There are only hours remaining before the NHL Trade Deadline and the 3 p.m. feeding frenzy which will leave a few teams bleeding and few others sated. This is the last chance teams have to solidify their Stanley Cup hopes and the last chance other GMs have to pilfer an extra asset for their rebuilding or retooling effort. While fans may be hoping for a big Penguins trade, the odds and logistics are not in their favor.
Due to a lack of cap space and draft picks, the Penguins may not have much of a deadline strategy unless you count hope.
We’ll assume the Penguins have a better idea of Kris Letang’s health by now. There was a legitimate concern in the Penguins organization in the immediate aftermath but no information is yet known. We might see Letang skating at practice this afternoon but for the trade bait list, we’ll use both the best and worst case scenarios.
Before the debacle Saturday night, Pittsburgh Hockey Now was told the Penguins inquired about New Jersey LW Marcus Johansson. Our source offered pessimism on the potential outcome (so we didn’t run the story immediately) but there is no denying Johansson with his slick hands and quick feet would be a sweet treat for the Penguins top-nine.
However, sweet treats can have bitter costs and it seems the Penguins were white-whale hunting with that call, but they were also whale hunting in their chase for Derick Brassard (regardless of that final outcome).
Also, Pittsburgh Hockey Now has learned some in the Penguins organization are very open to the idea of standing pat and letting this season stand alone but that is not a unanimous opinion.
As for needs, the Penguins wingers have gone colder than the air at Lincoln Financial Field. Tanner Pearson, Phil Kessel, and Patric Hornqvist have a combined ONE goal in February. So, the Penguins could use a little juice beside their centers and at very least they could use some defensive depth.
A sidenote–because the Penguins have already traded their pending unrestricted free agents, they have no urgency to deal any player for picks unless they’re attempting to clear salary. Every player they have today, they will also have in June but would have a potentially wider market. In other words, a Phil Kessel trade isn’t plausible.
As the trade targets dwindle, here is what the Penguins have to offer. It could be a tough sell:
1. Tanner Pearson. LW. $3.75 million. Signed through 2020-21.
Pearson has gone sideways this season. He had just one assist in his first 14 games this season, all with the LA Kings. He had a quick start with the Penguins, but has cooled considerably and spent last weekend as a healthy scratch.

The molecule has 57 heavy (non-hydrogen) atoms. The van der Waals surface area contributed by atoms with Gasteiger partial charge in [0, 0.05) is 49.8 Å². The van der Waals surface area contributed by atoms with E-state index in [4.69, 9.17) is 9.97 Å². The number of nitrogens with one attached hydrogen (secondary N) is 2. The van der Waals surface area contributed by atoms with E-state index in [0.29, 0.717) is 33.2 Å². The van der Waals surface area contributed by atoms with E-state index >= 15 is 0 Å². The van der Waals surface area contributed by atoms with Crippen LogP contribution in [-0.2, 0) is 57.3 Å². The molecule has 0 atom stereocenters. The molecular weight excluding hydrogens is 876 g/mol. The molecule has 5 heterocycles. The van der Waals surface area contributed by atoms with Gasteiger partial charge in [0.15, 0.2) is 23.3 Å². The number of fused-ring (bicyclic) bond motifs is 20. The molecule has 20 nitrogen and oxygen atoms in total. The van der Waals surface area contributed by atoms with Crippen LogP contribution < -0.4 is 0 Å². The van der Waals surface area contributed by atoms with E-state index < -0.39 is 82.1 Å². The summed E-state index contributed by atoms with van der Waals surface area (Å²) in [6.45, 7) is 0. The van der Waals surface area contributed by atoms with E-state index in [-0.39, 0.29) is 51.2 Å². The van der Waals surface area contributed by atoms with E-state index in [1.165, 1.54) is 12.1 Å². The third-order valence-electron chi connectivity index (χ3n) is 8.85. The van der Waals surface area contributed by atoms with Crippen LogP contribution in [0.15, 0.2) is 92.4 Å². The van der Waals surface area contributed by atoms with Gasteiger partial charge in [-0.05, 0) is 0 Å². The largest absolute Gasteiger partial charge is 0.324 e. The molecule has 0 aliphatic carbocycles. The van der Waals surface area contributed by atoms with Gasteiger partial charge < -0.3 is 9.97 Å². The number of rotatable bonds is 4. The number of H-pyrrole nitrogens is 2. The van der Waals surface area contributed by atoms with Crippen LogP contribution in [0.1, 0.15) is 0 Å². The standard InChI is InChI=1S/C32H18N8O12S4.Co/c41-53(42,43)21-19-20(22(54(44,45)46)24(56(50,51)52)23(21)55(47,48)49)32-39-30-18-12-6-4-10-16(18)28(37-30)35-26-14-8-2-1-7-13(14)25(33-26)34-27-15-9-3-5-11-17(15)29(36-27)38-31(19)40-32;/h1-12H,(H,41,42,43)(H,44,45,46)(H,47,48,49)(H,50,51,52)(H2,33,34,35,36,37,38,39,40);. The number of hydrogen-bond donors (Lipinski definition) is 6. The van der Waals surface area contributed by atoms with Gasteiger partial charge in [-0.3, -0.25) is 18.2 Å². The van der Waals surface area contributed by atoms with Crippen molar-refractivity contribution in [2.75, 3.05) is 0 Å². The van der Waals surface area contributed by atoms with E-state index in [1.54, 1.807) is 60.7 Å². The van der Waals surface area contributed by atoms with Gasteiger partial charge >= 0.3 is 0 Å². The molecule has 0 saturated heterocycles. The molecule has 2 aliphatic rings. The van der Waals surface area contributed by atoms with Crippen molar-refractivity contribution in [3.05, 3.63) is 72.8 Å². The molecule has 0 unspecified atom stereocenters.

Pittsburgh Hockey Now has polled colleagues and insiders regarding Pearson’s value. The general consensus is the Penguins would not be required to give additional assets for a team to take Pearson, but nor could the Penguins recoup a real asset for him.
If they need to clear space, perhaps they can find a taker. Look for a team in the Western Conference which has cap space and remembers his 24-goal season just 18 months ago.
2. Dominik Simon. LW/RW. $750,000. Signed through 2019-20
Simon is an inexpensive complimentary piece. He could be flipped for a buried prospect or seventh defenseman type. If the Penguins go big, perhaps he could go with their first-round pick as the necessary sweetener.
The speedy winger is good in the corners and has playmaking ability. A team like Edmonton which is searching for a reboot should look at him as he could easily fill a spot with McDavid for a few moments, as needed. Until recently, Simon’s advanced stats were off the charts. His playmaking skills make his centers better and his salary means he fits anywhere.
The Penguins may be able to find a team in need of speed to offer a little something.
3. Calen Addison. D. Lethbridge Hurricanes. ELC not yet activated.
A team with a barren cupboard is in no position to trade away defensive prospects. However, pending the return, it can’t be ruled out. Addison has a few inherent flaws, notably his size but he may also be tempting to a rival GM who likes or needs offensive defensemen in the system or a GM who is rebuilding.
If the Penguins were able to land a winger or defenseman with term, it makes sense.
Pittsburgh fans love prospects, but Addison is not a sure thing for the NHL. The Penguins could gamble with him and plug their hole on defense by selling his promise.
4. Teddy Blueger. LW/C. RFA
Blueger figures to be a spark plug type player in the Penguins bottom six, probably the fourth line. While fan excitement probably outpaces his ceiling, Blueger could attract interest because his offensive game has improved ever.single.year.since.college.
Right now, he is blocked in the Penguins system. Next year, he figures to be a strong candidate for fourth line center or winger, but perhaps another team will see him as more, now.
If the Penguins go big-game hunting or have a lead on a defenseman, Blueger could be a necessary inclusion for a defenseman capable of playing legitimate, hard minutes.
5. #1 Pick
Batten the hatches and log off Twitter if Rutherford deals his top pick again. The Penguins have been able to kick back and watch the first-round festivities for the past few years.
If they deal the top pick, they’ll need maximum value. It can’t be a rental or gamble.
How desperate are the Penguins? We may find out.